United States v. McGuire, 21 F. Supp. 2d 1264 (D. Kan. 1998)

U.S. District Court for the District of Kansas - 21 F. Supp. 2d 1264 (D. Kan. 1998)
August 19, 1998

21 F. Supp. 2d 1264 (1998)

UNITED STATES of America, Plaintiff,
v.
James S. McGUIRE, Defendant.

No. 98-40047-01-DES.

United States District Court, D. Kansas.

August 19, 1998.

Robin D. Fowler, Office of United States Attorney, Topeka, KS, for U.S.

Marilyn M. Trubey, Melody J. Evans, Office of Federal Public Defender, Topeka, KS, for James S. McGuire, defendant.

Alan G. Warner, Warner, Bixler & Associates, L.L.C., Topeka, KS, for David G Clovis, defendant.

 
MEMORANDUM AND ORDER

SAFFELS, District Judge.

This matter is before the court on defendant's Motion for Leave to Issue Subpoena Duces Tecum Requiring Production of Documents Pursuant to Rule 17(c) of the Federal Rules of Criminal Procedure (Doc. 66), Motion to Compel Discovery Regarding Cooperating *1265 Witness (Doc. 61), and Motion to Suppress Testimony (Doc. 60).

 
I. Motion for Leave to Issue Subpoena Duces Tecum (Doc. 66)

In this motion, defendant seeks leave to issue a subpoena duces tecum, pursuant to Rule 17(c) of the Federal Rules of Criminal Procedure, to Kaw Valley Center. The defendant seeks "copies of any and all records regarding David G. Clovis," a co-defendant who will be testifying at defendant's trial. In support of his motion, defendant states that he has reason to believe the materials sought are in the possession of Kaw Valley Center, that the information sought is material and integral to the defense, and that the materials are not available from any other source. Defendant further states that the requested documents are evidentiary, relevant, and are requested in good faith. However, the court notes that defendant did not state what kind of facility Kaw Valley Center is, nor did the defendant state what type of information he hopes to find in the records held by Kaw Valley Center.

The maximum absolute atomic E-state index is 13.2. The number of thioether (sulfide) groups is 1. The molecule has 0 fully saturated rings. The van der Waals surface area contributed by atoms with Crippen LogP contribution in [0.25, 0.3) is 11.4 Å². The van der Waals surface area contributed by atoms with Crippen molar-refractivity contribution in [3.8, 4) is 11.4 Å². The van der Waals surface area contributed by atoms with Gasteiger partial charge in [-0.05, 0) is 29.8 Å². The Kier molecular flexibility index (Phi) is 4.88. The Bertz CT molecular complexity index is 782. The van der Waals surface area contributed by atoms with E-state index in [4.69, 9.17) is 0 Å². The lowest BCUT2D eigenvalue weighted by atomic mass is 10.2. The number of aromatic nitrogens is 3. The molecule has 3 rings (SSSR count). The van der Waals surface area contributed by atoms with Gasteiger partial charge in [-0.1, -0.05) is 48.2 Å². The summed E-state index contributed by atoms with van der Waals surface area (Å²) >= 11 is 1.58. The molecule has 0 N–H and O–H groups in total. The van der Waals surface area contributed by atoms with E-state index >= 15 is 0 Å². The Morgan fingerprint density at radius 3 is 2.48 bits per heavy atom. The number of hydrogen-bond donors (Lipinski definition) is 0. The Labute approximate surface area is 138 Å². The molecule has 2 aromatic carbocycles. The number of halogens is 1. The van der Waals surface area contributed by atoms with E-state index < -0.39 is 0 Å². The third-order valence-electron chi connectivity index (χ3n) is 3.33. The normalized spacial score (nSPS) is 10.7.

The government responds that Kaw Valley Center is an agency which handles the placement of children deemed by the state to be in need of care. The center apparently does not have any control of, or records regarding, any juvenile offenders. Furthermore, the records, which would deal with the placement of juveniles in foster homes, are actually in the custody of SRS. The government argues that defendant has not met the requirements of the test stated in United States v. Gonzalez-Acosta, 989 F.2d 384, 389 (10th Cir. 1993).

After the government filed its response, Kaw Valley Center informed the government that it did not have any records pertaining to Clovis. However, defense counsel maintains that Clovis was, in fact, treated at Kaw Valley Center.

In Gonzalez-Acosta, the Tenth Circuit set forth a four-part test which the moving party must meet for pretrial discovery pursuant to Rule 17(c):

 
(1) that the documents are evidentiary and relevant; (2) that they are not otherwise procurable reasonably in advance of trial by exercise of due diligence; (3) that the party cannot properly prepare for trial without such production and inspection in advance of trial and that the failure to obtain such inspection may tend unreasonably to delay the trial; and (4) that the application is made in good faith and is not intended as a general "fishing expedition."

Gonzalez-Acosta, 989 F.2d at 389 (citing United States v. Nixon, 418 U.S. 683, 699-700, 94 S. Ct. 3090, 41 L. Ed. 2d 1039 (1974)).

Based upon the information defendant has presented in his motion, the court must conclude that defendant has failed to meet the prerequisites for pretrial production pursuant to Rule 17(c). The defendant has given no indication of what material is sought or how this material would be relevant to his case. Furthermore, it appears that Kaw Valley Center does not have any records pertaining to Clovis. Although defendant may not otherwise be able to procure these records in advance of trial, defendant has not given the court any kind of indication as to why he could not properly prepare for trial without the production and inspection of these records in advance of trial. Finally, the court notes the lack of specificity as to the records sought regarding Clovis and defendant's failure to offer any reason why he needs these records produced. Therefore, defendant's Motion for Leave to Issue Subpoena Duces Tecum Requiring Production of Documents Pursuant to Rule 17(c) of the Federal Rules of Criminal Procedure (Doc. 66) is denied.